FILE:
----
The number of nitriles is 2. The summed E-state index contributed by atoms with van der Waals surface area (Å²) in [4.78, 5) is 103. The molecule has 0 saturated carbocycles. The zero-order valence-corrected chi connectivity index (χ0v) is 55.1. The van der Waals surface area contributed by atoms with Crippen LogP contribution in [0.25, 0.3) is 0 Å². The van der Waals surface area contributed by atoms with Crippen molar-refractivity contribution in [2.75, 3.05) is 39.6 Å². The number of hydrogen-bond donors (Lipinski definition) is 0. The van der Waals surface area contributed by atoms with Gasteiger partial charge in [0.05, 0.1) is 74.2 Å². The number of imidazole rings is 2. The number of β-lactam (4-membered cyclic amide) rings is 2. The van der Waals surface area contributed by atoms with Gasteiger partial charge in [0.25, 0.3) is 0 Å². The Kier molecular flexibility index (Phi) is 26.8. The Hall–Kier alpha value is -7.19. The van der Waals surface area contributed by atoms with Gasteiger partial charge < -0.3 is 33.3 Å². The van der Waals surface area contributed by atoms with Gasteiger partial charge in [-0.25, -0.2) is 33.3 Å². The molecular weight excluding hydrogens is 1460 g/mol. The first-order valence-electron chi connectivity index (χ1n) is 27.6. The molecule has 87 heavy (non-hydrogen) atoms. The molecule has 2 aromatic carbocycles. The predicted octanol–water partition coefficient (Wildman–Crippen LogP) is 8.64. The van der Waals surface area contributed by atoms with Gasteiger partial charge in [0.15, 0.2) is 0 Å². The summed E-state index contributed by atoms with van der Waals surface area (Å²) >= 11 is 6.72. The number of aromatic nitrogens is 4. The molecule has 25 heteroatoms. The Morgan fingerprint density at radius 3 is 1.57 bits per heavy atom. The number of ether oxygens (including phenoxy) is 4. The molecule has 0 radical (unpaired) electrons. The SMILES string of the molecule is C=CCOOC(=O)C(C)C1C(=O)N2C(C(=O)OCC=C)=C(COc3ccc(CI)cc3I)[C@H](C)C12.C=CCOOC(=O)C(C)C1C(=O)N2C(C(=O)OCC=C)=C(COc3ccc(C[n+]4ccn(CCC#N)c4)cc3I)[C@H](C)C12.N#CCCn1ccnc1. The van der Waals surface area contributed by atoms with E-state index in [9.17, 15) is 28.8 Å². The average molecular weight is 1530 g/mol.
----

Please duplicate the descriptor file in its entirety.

The number of nitriles is 2. The summed E-state index contributed by atoms with van der Waals surface area (Å²) in [4.78, 5) is 103. The molecule has 0 saturated carbocycles. The zero-order valence-corrected chi connectivity index (χ0v) is 55.1. The van der Waals surface area contributed by atoms with Crippen LogP contribution in [0.25, 0.3) is 0 Å². The van der Waals surface area contributed by atoms with Crippen molar-refractivity contribution in [2.75, 3.05) is 39.6 Å². The number of hydrogen-bond donors (Lipinski definition) is 0. The van der Waals surface area contributed by atoms with Gasteiger partial charge in [0.05, 0.1) is 74.2 Å². The number of imidazole rings is 2. The number of β-lactam (4-membered cyclic amide) rings is 2. The van der Waals surface area contributed by atoms with Gasteiger partial charge in [0.25, 0.3) is 0 Å². The Kier molecular flexibility index (Phi) is 26.8. The Hall–Kier alpha value is -7.19. The van der Waals surface area contributed by atoms with Gasteiger partial charge < -0.3 is 33.3 Å². The van der Waals surface area contributed by atoms with Gasteiger partial charge in [-0.25, -0.2) is 33.3 Å². The molecular weight excluding hydrogens is 1460 g/mol. The first-order valence-electron chi connectivity index (χ1n) is 27.6. The molecule has 87 heavy (non-hydrogen) atoms. The molecule has 2 aromatic carbocycles. The predicted octanol–water partition coefficient (Wildman–Crippen LogP) is 8.64. The van der Waals surface area contributed by atoms with Gasteiger partial charge in [0.15, 0.2) is 0 Å². The summed E-state index contributed by atoms with van der Waals surface area (Å²) >= 11 is 6.72. The number of aromatic nitrogens is 4. The molecule has 25 heteroatoms. The Morgan fingerprint density at radius 3 is 1.57 bits per heavy atom. The number of ether oxygens (including phenoxy) is 4. The molecule has 0 radical (unpaired) electrons. The SMILES string of the molecule is C=CCOOC(=O)C(C)C1C(=O)N2C(C(=O)OCC=C)=C(COc3ccc(CI)cc3I)[C@H](C)C12.C=CCOOC(=O)C(C)C1C(=O)N2C(C(=O)OCC=C)=C(COc3ccc(C[n+]4ccn(CCC#N)c4)cc3I)[C@H](C)C12.N#CCCn1ccnc1. The van der Waals surface area contributed by atoms with E-state index in [9.17, 15) is 28.8 Å². The average molecular weight is 1530 g/mol.